On Saturday, 21st June I was delighted that Wynton Marsalis brought the Lincoln Center Jazz Orchestra to the Cambridge Corn Exchange. It was a particularly special date for me as it was exactly fifteen years ago to the day since I performed on the same stage with a Blues Brothers band.
I had been in touch with LCJO saxophone players Sherman Irby and Victor Goines to arrange a backstage meeting, but they both escaped to The Eagle for some fish’n’chips! I met up with them later on, but it was a real thrill to introduce some of my students – in particular 14-year-old Rob Burton, who, maybe one day, will be playing with LCJO – to … Wynton Marsalis.
Some of the great pearls of wisdom that Wynton shared with us are outlined below.
Don’t just learn the notes, learn why those notes were played.
Many of you may know that Wynton is quite a jazz conservative. His excellent book Moving to a Higher Ground is a must-read for any student of music, jazz fan or not. We’re going to read his book and have a Google hangout on it over the summer. But he surprised me a great deal by encouraging Rob (and all of us) to learn the music of Ornette Coleman:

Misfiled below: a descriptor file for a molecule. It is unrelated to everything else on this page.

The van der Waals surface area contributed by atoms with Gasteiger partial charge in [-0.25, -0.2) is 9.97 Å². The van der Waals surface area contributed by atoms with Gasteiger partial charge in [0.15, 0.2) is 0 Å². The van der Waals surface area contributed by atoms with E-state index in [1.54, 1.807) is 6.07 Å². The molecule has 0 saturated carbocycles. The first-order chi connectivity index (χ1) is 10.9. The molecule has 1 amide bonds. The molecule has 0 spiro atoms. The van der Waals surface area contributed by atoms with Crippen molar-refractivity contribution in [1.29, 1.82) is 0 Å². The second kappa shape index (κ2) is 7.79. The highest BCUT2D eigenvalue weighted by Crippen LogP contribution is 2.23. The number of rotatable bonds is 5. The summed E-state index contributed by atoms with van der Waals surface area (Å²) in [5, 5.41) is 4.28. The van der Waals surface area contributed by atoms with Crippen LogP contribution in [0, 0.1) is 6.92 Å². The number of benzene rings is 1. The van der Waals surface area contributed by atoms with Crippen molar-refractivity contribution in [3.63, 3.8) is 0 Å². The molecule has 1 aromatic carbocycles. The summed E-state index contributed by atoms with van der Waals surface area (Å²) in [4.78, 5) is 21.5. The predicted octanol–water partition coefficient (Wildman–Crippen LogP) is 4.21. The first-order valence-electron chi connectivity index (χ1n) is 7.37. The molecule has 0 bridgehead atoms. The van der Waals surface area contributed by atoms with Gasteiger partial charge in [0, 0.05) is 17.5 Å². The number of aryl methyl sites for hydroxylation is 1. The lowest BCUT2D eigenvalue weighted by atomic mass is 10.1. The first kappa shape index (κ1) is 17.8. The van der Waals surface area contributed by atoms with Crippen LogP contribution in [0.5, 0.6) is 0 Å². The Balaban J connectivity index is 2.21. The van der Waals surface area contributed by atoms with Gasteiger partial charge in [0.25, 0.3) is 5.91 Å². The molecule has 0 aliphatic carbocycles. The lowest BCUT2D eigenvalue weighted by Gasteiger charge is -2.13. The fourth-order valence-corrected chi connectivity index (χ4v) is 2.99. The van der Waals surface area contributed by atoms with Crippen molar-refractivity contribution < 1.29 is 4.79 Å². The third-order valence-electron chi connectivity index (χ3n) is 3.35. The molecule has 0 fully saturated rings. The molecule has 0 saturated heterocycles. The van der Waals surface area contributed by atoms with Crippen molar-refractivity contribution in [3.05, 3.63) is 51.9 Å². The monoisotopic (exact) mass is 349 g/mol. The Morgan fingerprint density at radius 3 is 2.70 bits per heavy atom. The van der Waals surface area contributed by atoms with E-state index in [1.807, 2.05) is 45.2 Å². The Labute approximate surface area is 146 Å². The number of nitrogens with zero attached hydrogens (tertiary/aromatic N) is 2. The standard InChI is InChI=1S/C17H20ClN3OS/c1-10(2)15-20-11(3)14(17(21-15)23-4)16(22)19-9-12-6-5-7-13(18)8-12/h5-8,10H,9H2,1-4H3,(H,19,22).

The avant-garde is what youngsters should learn. They need to appreciate the freedom that is found in the music of Ornette Coleman.
I later met up with Sherman Irby, Victor Goines and other members of the saxophone section for a few beers. I’ll say more about this over the next few weeks, but these are some of the key points they wanted to share:
- If you want to be a musician, be like a stockbroker. Spread your portfolio as widely as you can: be an arranger, clarinet player, teacher, composer – but work hard at all of them.
- Vocabulary is everything – if you want to be a better musician, learn the vocabulary to express it.
- Work hard on your sound. (Where have you heard that before?)
- Spend time each day listening to music – really.